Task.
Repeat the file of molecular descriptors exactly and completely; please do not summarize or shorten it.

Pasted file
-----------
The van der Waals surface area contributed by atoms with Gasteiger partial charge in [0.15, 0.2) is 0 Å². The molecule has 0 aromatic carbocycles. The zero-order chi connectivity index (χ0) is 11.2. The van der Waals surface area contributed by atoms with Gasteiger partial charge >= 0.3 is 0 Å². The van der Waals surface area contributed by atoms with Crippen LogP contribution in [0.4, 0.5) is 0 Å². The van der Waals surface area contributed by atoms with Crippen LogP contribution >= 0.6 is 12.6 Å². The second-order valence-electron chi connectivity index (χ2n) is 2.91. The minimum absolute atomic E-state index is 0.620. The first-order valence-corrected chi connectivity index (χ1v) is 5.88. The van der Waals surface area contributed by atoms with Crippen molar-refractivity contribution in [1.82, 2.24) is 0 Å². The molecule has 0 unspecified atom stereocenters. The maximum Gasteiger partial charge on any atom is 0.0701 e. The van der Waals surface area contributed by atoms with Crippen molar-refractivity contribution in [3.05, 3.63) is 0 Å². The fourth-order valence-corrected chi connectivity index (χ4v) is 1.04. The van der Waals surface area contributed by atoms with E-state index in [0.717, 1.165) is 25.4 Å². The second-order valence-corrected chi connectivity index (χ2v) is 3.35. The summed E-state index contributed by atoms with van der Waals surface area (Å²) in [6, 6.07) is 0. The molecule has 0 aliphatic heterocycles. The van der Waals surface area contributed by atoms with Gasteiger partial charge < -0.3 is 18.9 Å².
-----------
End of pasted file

The van der Waals surface area contributed by atoms with Gasteiger partial charge in [0.15, 0.2) is 0 Å². The molecule has 0 aromatic carbocycles. The zero-order chi connectivity index (χ0) is 11.2. The van der Waals surface area contributed by atoms with Gasteiger partial charge >= 0.3 is 0 Å². The van der Waals surface area contributed by atoms with Crippen LogP contribution in [0.4, 0.5) is 0 Å². The van der Waals surface area contributed by atoms with Crippen LogP contribution >= 0.6 is 12.6 Å². The second-order valence-electron chi connectivity index (χ2n) is 2.91. The minimum absolute atomic E-state index is 0.620. The first-order valence-corrected chi connectivity index (χ1v) is 5.88. The van der Waals surface area contributed by atoms with Crippen molar-refractivity contribution in [1.82, 2.24) is 0 Å². The molecule has 0 unspecified atom stereocenters. The maximum Gasteiger partial charge on any atom is 0.0701 e. The van der Waals surface area contributed by atoms with Crippen molar-refractivity contribution in [3.05, 3.63) is 0 Å². The fourth-order valence-corrected chi connectivity index (χ4v) is 1.04. The van der Waals surface area contributed by atoms with E-state index in [0.717, 1.165) is 25.4 Å². The second-order valence-corrected chi connectivity index (χ2v) is 3.35. The summed E-state index contributed by atoms with van der Waals surface area (Å²) in [6, 6.07) is 0. The molecule has 0 aliphatic heterocycles. The van der Waals surface area contributed by atoms with Gasteiger partial charge < -0.3 is 18.9 Å².